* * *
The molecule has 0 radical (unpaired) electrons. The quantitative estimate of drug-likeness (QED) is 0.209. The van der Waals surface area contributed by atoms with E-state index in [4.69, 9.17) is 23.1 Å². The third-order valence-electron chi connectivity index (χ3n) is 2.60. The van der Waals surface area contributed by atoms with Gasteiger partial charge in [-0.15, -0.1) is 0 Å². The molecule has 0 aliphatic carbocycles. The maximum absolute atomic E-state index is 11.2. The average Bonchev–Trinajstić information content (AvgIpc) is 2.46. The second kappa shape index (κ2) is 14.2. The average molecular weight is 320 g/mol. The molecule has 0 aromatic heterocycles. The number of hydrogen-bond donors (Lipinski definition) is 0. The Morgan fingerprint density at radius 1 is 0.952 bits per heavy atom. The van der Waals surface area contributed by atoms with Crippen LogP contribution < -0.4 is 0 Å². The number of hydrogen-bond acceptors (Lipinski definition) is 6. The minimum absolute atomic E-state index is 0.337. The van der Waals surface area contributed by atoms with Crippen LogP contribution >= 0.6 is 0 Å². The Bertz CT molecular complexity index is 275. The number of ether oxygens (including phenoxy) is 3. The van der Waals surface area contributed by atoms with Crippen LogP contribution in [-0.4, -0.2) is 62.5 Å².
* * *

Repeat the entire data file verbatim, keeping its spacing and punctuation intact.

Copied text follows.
The molecule has 0 radical (unpaired) electrons. The quantitative estimate of drug-likeness (QED) is 0.209. The van der Waals surface area contributed by atoms with E-state index in [4.69, 9.17) is 23.1 Å². The third-order valence-electron chi connectivity index (χ3n) is 2.60. The van der Waals surface area contributed by atoms with Gasteiger partial charge in [-0.15, -0.1) is 0 Å². The molecule has 0 aliphatic carbocycles. The maximum absolute atomic E-state index is 11.2. The average Bonchev–Trinajstić information content (AvgIpc) is 2.46. The second kappa shape index (κ2) is 14.2. The average molecular weight is 320 g/mol. The molecule has 0 aromatic heterocycles. The number of hydrogen-bond donors (Lipinski definition) is 0. The Morgan fingerprint density at radius 1 is 0.952 bits per heavy atom. The van der Waals surface area contributed by atoms with Crippen LogP contribution < -0.4 is 0 Å². The number of hydrogen-bond acceptors (Lipinski definition) is 6. The minimum absolute atomic E-state index is 0.337. The van der Waals surface area contributed by atoms with Crippen LogP contribution >= 0.6 is 0 Å². The Bertz CT molecular complexity index is 275. The number of ether oxygens (including phenoxy) is 3. The van der Waals surface area contributed by atoms with Crippen LogP contribution in [-0.4, -0.2) is 62.5 Å².